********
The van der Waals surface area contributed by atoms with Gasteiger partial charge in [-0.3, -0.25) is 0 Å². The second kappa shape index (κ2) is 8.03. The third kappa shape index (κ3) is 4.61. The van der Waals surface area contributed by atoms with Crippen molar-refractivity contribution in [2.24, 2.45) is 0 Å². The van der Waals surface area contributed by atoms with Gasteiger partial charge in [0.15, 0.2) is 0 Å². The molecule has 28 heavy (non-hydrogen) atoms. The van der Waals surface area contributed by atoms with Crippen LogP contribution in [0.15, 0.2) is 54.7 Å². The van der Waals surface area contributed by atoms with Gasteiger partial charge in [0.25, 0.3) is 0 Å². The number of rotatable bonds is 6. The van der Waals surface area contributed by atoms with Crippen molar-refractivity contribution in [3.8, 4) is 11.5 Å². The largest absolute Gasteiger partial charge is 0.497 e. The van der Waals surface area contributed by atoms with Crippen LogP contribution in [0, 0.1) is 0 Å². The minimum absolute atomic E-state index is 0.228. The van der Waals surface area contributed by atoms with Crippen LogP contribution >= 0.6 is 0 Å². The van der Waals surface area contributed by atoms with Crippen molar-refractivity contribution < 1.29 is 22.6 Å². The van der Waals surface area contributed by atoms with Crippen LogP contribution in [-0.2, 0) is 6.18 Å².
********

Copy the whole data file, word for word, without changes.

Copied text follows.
The van der Waals surface area contributed by atoms with Gasteiger partial charge in [-0.3, -0.25) is 0 Å². The second kappa shape index (κ2) is 8.03. The third kappa shape index (κ3) is 4.61. The van der Waals surface area contributed by atoms with Crippen molar-refractivity contribution in [2.24, 2.45) is 0 Å². The van der Waals surface area contributed by atoms with Gasteiger partial charge in [0.15, 0.2) is 0 Å². The molecule has 28 heavy (non-hydrogen) atoms. The van der Waals surface area contributed by atoms with Crippen LogP contribution in [0.15, 0.2) is 54.7 Å². The van der Waals surface area contributed by atoms with Gasteiger partial charge in [0.25, 0.3) is 0 Å². The number of rotatable bonds is 6. The van der Waals surface area contributed by atoms with Crippen molar-refractivity contribution in [3.8, 4) is 11.5 Å². The largest absolute Gasteiger partial charge is 0.497 e. The van der Waals surface area contributed by atoms with Crippen LogP contribution in [0, 0.1) is 0 Å². The minimum absolute atomic E-state index is 0.228. The van der Waals surface area contributed by atoms with Crippen LogP contribution >= 0.6 is 0 Å². The van der Waals surface area contributed by atoms with Crippen molar-refractivity contribution < 1.29 is 22.6 Å². The van der Waals surface area contributed by atoms with Crippen LogP contribution in [-0.2, 0) is 6.18 Å².